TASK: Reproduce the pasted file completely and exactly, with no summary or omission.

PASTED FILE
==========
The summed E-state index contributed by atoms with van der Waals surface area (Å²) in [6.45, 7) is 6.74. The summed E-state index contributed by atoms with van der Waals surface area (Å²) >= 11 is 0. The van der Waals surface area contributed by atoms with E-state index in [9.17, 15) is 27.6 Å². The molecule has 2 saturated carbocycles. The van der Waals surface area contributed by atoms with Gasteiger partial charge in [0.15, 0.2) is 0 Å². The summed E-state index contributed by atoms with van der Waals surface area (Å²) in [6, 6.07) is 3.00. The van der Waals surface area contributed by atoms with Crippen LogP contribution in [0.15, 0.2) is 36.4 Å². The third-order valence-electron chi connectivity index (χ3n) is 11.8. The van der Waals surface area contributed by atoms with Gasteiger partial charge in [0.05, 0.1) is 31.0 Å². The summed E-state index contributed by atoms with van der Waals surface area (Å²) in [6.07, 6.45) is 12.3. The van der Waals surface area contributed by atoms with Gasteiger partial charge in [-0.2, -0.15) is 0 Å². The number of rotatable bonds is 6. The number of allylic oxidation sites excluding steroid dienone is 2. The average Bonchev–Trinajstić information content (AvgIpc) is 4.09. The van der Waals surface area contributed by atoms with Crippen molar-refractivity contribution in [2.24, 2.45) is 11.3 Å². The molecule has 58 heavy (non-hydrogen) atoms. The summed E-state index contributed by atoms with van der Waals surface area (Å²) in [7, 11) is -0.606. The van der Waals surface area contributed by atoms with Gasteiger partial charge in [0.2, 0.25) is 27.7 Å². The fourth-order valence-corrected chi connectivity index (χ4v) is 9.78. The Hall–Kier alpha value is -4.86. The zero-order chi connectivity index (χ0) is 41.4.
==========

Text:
The summed E-state index contributed by atoms with van der Waals surface area (Å²) in [6.45, 7) is 6.74. The summed E-state index contributed by atoms with van der Waals surface area (Å²) >= 11 is 0. The van der Waals surface area contributed by atoms with E-state index in [9.17, 15) is 27.6 Å². The molecule has 2 saturated carbocycles. The van der Waals surface area contributed by atoms with Gasteiger partial charge in [0.15, 0.2) is 0 Å². The summed E-state index contributed by atoms with van der Waals surface area (Å²) in [6, 6.07) is 3.00. The van der Waals surface area contributed by atoms with Crippen LogP contribution in [0.15, 0.2) is 36.4 Å². The third-order valence-electron chi connectivity index (χ3n) is 11.8. The van der Waals surface area contributed by atoms with Gasteiger partial charge in [0.05, 0.1) is 31.0 Å². The summed E-state index contributed by atoms with van der Waals surface area (Å²) in [6.07, 6.45) is 12.3. The van der Waals surface area contributed by atoms with Gasteiger partial charge in [-0.2, -0.15) is 0 Å². The number of rotatable bonds is 6. The number of allylic oxidation sites excluding steroid dienone is 2. The average Bonchev–Trinajstić information content (AvgIpc) is 4.09. The van der Waals surface area contributed by atoms with Crippen molar-refractivity contribution in [2.24, 2.45) is 11.3 Å². The molecule has 58 heavy (non-hydrogen) atoms. The summed E-state index contributed by atoms with van der Waals surface area (Å²) in [7, 11) is -0.606. The van der Waals surface area contributed by atoms with Gasteiger partial charge in [0.2, 0.25) is 27.7 Å². The fourth-order valence-corrected chi connectivity index (χ4v) is 9.78. The Hall–Kier alpha value is -4.86. The zero-order chi connectivity index (χ0) is 41.4.